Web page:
Iran rejected Western criticism of its parliamentary elections, pointing Monday to 60 percent turnout in an election that saw conservatives win a majority. The cleric-led Guardian Council threw out most of the reformists's candidates on grounds they were insufficiently loyal to the values of Islam and Iran's 1979 revolution.
Washington described the election "cooked" because of the disqualifications. The European Union said the vote was "neither fair nor free" and that the barring of candidates was a "grave violation" of international norms.
On his part, Iranian Foreign Ministry spokesman Mohammad Ali Hosseini said the European comments were "hasty and biased judgments" and that the EU should "reconsider its unjust and unconstructive approach" toward Iran. The election "observed all provisions of the constitution and other related laws of the country and was approved by an absolute majority of the Iranian nation," he said, according to the state news agency IRNA.
Conservatives maintained their hold on the 290-member parliament. But their camp is split between hard-line allies of President Mahmoud Ahmadinejad and supporters who have become sharp critics of the president. They accuse him of harming the economy and of acting unilaterally on local issues without consultations with others.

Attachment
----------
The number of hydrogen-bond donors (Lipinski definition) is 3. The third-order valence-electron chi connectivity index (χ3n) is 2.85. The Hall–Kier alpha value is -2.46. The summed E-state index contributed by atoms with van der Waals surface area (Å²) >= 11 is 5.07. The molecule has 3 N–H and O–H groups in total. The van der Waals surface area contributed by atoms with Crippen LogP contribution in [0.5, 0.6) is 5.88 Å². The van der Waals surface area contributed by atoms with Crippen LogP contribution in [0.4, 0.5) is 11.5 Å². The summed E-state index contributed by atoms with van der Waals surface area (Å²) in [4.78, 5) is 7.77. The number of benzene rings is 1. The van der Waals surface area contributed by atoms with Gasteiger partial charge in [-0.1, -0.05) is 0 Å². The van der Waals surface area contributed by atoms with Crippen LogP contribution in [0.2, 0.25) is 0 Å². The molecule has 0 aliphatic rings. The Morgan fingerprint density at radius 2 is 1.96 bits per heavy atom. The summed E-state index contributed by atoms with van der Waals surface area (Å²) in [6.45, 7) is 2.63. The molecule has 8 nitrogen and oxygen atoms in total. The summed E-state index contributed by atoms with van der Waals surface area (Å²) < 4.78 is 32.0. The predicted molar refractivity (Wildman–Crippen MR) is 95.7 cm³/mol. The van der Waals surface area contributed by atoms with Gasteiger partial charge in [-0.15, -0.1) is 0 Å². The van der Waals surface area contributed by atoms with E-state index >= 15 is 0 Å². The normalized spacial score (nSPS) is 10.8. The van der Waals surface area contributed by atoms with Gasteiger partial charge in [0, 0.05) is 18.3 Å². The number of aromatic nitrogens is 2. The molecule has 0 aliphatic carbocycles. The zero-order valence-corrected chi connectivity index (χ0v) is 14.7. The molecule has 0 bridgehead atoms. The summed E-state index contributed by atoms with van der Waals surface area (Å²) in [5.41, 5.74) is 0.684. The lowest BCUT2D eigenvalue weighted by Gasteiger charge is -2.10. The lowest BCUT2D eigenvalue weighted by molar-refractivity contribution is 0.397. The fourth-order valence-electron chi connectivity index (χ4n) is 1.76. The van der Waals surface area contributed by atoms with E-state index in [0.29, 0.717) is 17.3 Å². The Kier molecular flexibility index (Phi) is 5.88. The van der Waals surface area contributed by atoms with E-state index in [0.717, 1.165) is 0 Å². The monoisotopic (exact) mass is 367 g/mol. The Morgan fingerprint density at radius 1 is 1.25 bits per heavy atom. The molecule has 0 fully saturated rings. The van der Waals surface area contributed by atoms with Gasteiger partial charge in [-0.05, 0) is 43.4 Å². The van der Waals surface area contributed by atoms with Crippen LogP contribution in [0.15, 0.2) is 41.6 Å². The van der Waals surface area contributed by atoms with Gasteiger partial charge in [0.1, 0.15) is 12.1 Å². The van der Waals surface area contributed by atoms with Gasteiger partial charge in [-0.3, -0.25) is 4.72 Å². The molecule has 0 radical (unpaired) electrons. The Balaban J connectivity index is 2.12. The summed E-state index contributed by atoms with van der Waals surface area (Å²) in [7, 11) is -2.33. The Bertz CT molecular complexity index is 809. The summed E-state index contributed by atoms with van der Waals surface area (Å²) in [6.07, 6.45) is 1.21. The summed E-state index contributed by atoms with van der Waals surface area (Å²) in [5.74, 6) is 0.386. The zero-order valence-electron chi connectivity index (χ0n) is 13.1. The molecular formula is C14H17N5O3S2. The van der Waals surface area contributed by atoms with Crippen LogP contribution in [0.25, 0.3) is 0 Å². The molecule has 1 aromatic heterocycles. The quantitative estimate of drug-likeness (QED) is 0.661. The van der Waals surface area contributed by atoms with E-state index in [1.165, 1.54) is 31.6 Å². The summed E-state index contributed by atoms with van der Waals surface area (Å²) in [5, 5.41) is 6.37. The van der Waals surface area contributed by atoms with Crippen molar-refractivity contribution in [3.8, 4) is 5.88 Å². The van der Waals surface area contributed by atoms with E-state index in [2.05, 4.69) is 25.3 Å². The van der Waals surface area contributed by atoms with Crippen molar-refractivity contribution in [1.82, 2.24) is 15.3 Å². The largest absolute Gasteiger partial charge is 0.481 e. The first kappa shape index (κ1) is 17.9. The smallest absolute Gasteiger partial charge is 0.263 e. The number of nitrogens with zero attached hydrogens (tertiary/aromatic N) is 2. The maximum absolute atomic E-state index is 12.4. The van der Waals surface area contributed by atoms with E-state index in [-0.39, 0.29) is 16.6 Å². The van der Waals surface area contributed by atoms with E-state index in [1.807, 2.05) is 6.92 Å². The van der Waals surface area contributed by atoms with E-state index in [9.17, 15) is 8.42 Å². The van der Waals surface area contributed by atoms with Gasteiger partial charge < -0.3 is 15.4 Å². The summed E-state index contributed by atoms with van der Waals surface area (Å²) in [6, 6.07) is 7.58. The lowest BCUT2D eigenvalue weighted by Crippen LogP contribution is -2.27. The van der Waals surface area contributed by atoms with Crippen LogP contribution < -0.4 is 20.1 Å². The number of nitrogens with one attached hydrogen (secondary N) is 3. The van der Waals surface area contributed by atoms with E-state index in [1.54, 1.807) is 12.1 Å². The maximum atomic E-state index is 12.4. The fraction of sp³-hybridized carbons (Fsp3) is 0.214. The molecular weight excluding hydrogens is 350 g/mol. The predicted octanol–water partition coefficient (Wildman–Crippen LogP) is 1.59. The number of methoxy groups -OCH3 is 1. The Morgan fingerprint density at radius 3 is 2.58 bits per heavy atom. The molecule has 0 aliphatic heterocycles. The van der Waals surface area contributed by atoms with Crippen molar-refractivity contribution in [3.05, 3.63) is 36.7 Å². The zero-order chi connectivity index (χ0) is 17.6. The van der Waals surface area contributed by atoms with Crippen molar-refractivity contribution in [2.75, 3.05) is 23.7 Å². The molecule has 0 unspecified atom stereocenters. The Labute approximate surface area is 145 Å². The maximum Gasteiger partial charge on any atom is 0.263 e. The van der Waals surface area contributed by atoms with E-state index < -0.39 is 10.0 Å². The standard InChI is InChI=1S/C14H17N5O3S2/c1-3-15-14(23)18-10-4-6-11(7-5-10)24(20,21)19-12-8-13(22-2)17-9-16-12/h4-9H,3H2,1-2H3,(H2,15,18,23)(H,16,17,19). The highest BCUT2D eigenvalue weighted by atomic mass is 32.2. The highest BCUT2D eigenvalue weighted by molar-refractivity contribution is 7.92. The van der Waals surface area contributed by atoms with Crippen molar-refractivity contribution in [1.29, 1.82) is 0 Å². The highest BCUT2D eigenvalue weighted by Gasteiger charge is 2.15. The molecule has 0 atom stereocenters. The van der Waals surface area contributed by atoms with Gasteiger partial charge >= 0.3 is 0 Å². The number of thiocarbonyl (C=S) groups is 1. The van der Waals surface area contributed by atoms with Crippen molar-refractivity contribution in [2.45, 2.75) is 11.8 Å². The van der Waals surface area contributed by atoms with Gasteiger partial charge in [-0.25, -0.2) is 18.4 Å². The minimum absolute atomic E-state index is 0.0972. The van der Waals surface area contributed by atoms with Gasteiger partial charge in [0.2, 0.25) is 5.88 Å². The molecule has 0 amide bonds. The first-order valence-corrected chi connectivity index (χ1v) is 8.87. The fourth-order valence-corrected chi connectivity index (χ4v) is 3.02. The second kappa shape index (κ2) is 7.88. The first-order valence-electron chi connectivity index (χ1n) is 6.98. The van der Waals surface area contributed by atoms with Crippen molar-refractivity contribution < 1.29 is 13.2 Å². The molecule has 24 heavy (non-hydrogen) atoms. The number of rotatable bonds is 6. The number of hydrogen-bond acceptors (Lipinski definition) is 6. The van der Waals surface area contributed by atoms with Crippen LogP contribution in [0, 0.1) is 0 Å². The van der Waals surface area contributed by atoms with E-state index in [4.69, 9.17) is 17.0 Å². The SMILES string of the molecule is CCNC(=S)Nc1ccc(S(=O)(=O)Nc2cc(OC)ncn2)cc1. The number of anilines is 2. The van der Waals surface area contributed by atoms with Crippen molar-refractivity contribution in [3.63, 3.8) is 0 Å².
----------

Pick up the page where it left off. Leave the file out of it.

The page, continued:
With final results reported from all races except those in Tehran, 113 of parliament's 290 seats went to conservatives. Nearly 70 went to a list dominated by pro-Ahmadinejad candidates and the rest to a slate led by his conservative critics, according to individual results announced by state television and the official news agency IRNA.
Reformists won 31 seats, according to the results. Another 39 winners were independents. Five other seats were dedicated to Iran's Jewish, Zoroastrian and Christian minorities. Reformist leaders said at least 14 winning independents are pro-reform, bringing their bloc to 45 seats so far. That would be around the number of the reformists in the outgoing parliament.